The third rule of investing sounds pretty easy: Know your investment professional.
It’s actually not that easy. Most of you have heard someone say, “Work with someone you trust.” That is great advice and could almost be a rule all on its own. But that just isn’t enough. The hard part in our business is finding someone you can trust that does what you need.
In the early 1990’s, banks, brokerage firms, insurance companies and pretty much anyone who could claim to be in the investment business were given free rein to title their business card anyway they liked. When I got my Series 7 license in 1985, my first business card read “Stockbroker” and I was proud to be one. It doesn’t say that now because I don’t broker anything.
I give advice for a fee and that is a much different relationship. The problem is that it is perceived to be more attractive to the client to be an adviser or a consultant. So now you see a lot of business cards that say adviser or consultant and they may actually be doing neither.
You may say that your investment professional certainly gives you advice, and I am sure that is true, but what matters is what you have hired him/her to do. If you are like many investors you don’t need an adviser. You may want to make your own decisions, and you need quality information on a timely basis from someone who can access any product that you may need.
For that situation, you need a stockbroker. You may need information on various insurance products that would fit your lifestyle and an insurance broker would certainly fit the bill. These investment professionals do not, by definition, get paid to give you advice. They get paid to sell you investment products and you are the one responsible for making sure it is what you need.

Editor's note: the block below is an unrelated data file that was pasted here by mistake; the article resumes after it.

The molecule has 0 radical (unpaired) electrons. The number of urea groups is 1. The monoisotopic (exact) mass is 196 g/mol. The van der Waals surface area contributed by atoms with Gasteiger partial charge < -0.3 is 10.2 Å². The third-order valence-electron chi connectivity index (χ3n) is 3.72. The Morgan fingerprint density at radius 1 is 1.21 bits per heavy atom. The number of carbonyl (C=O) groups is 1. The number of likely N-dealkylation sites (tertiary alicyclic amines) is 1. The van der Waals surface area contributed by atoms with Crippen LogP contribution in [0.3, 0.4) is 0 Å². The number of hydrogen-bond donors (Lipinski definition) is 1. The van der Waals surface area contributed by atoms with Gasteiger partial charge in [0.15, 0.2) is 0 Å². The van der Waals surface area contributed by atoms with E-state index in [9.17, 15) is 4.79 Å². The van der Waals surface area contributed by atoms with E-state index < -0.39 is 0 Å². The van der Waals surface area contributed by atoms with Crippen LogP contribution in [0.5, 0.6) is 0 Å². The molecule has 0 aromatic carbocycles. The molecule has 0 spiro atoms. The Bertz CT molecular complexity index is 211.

Consultants and advisors are similar in our business, but traditionally there is one major difference. Consultants are paid to give you advice, but they do not normally take on fiduciary responsibility for their advice, and the client is still the one who makes the final decision. Consultants shouldn’t be selling products, even though that water has become muddy in recent years.
Advisers are paid to advise their clients on their investment portfolio and they do take on fiduciary responsibility for their advice. They also are required to keep up with those investments and provide ongoing advice. That is true for consultants as well, but not true for brokers. Many advisers take on discretion for their clients and make the day-to-day decisions on their clients’ behalf. That is a much different relationship.
So, if you want to make your own decisions and just need information, an adviser is not what you need. It may be hard to find what you need because so many people use adviser on their business card. If you need a more holistic approach, an adviser may be just right. At the end of the day it is very hard to sell product and give advice – they are two different animals.
The reverse is true as well. Finding someone you trust is critical to your ability to stay the course with your plan, but surely you can find someone you trust who is actually doing what you need them to do.
That is the Holy Grail for the investor.
Scott Reed is CEO of investment advisory firm Hardy Reed in Tupelo. Contact him at (662) 823-4722 or firstname.lastname@example.org